The Walking Dead. That's one way, at least, to describe someone who's doing the Dead Man's Stroll! In 1959, The Revels recorded a song describing one of the most macabre musical scenes ever, starting with the toll of a tower bell, followed by an accidental discovery: 'Just got off from work, it was awful late, I had to pass the cemetery gate...I never thought I could see such a sight, a poor soul doing the dead man's stroll.' Wow! 1950s rhythm and blues meets Boris Karloff's 1936 film The Walking Dead, resulting in the deliriously great "Dead Man's Stroll."
The group was formed in Philadelphia around 1954 as The Re-Vels Quartette (putting the accent on vels, instead of the natural tendency to put it on Rev) with lead singer John Kelly and high school pals John Grant, John Jones, Henry Colclugh and Bill Jackson. The combo clicked and began doing live appearances, cutting a record for the Atlas label, "My Lost Love." A deal with another label, Sound, came along the following year. Their single releases in 1955 and '56 included "So in Love," "You Lied To Me" and "Cha-Cha Toni" under a shortened name, The Re-Vels. The songs, particularly "Toni," received a smattering of airplay in Philly and a few Eastern U.S. cities, but none were hits. The guys bounced around for a couple of years and landed with Chess Records in 1958. "False Alarm" (also as the Re-Vels) picked up some airplay like the earlier singles, but despite its tight doo wop harmonies and a hot opening guitar riff, didn't quite catch on. Chess, riding high at the time with Chuck Berry and Harvey and the Moonglows, was apparently demanding that their acts deliver hits, and the Re-Vels were quickly cut from the roster.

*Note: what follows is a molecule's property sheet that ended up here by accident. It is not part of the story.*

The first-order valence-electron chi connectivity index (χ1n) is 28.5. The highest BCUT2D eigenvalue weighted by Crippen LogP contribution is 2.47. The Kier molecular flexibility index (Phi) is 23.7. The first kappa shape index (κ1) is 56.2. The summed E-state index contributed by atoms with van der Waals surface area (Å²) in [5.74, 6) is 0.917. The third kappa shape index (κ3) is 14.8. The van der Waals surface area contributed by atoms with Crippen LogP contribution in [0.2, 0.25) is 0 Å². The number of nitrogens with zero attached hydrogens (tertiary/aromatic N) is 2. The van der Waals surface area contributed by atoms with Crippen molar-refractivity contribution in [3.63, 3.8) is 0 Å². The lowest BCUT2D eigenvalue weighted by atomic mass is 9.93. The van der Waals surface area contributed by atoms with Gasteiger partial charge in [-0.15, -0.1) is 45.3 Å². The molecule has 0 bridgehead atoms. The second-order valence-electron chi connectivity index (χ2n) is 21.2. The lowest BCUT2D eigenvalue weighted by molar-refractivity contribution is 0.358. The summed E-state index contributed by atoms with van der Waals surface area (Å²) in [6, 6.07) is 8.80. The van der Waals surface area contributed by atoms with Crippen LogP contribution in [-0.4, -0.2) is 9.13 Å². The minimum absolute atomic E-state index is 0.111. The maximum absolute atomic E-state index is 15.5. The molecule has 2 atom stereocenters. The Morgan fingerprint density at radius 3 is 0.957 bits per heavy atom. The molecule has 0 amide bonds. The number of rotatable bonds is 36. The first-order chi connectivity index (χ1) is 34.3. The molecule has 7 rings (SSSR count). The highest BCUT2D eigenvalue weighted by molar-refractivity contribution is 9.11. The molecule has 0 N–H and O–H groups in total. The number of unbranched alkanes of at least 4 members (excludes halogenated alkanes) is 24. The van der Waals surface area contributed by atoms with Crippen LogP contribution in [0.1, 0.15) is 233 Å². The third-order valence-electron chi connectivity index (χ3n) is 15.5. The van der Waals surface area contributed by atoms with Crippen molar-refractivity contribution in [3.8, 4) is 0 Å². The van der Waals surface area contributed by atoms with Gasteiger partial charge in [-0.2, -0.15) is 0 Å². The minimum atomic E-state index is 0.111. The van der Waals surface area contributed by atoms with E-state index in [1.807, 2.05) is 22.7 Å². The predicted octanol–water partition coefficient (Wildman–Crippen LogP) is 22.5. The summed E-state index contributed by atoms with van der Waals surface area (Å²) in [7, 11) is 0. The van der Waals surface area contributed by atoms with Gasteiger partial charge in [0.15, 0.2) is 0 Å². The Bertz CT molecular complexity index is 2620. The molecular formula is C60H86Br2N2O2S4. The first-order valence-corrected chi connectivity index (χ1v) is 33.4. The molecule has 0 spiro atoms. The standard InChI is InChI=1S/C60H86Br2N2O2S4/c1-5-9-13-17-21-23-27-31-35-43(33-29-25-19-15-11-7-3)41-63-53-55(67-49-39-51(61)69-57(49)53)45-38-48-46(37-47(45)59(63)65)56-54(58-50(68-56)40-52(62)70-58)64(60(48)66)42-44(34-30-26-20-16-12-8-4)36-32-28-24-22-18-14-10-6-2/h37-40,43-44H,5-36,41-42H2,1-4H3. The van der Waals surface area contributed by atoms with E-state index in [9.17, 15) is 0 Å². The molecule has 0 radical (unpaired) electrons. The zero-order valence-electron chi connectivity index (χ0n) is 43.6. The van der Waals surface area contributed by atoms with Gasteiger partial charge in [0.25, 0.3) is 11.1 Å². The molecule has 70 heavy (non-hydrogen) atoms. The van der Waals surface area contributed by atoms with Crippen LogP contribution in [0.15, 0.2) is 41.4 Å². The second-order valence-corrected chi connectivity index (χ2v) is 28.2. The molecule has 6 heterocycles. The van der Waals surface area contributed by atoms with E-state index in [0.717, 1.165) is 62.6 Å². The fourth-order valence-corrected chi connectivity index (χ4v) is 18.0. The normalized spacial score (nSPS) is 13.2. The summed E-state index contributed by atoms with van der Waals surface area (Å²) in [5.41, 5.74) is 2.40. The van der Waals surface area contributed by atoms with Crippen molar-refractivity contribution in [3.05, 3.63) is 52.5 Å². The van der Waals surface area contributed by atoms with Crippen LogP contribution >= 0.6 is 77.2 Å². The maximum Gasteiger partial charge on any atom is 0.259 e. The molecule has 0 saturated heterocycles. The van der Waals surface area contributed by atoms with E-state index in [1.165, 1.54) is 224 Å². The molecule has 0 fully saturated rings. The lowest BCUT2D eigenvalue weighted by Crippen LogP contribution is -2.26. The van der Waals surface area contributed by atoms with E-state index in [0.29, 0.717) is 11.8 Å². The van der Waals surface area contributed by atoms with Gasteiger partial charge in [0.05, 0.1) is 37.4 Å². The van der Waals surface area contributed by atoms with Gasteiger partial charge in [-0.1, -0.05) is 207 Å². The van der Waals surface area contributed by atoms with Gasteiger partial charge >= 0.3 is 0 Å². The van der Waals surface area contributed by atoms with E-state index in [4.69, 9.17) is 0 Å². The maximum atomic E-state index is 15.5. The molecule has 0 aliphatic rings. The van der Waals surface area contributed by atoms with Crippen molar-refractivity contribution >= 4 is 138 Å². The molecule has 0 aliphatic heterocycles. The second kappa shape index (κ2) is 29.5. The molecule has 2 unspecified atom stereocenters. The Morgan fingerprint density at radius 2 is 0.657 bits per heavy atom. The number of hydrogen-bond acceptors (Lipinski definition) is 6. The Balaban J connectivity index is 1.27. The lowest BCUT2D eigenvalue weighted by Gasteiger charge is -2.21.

It would seem the key to the success of the group, then, was dependent on two things: taking the hyphen out of the group's name, and recording something with a little more of a novelty flavor. A small startup label founded by Harold Nussbaum (a.k.a. Hal Norton) and William Goldstein and named after a mashup of their names, Norgolde Records signed the group as The Revels. 'Dressed in a top hat, cane and all, must have been going to a dead man's ball...may not believe it but it has to be told, a poor soul doing the dead man's stroll.' Jackson's lyrics weren't what one would expect to break the quintet onto the charts, yet it was meant to be.
"Dead Man's Stroll" was released in September 1959 with the idea of timing it to hit big around Halloween, and the song began popping up on radio stations, leading to a scheduled appearance on American Bandstand with Dick Clark at the end of the month. Clark objected to the "Dead Man" part of the title, so to appease him and avoid losing the much-needed TV exposure, the record's title was changed to "Midnight Stroll" (though the lyrics were left unchanged, with the word "midnight" nowhere in the song). The record broke into the national charts in mid-October, languishing near the bottom at first, as Halloween flew right by. Fortunately the song wasn't affected by the passing of the holiday, as it ascended soon after, reaching the top 40 near the end of November and remaining on the charts until just before Christmas.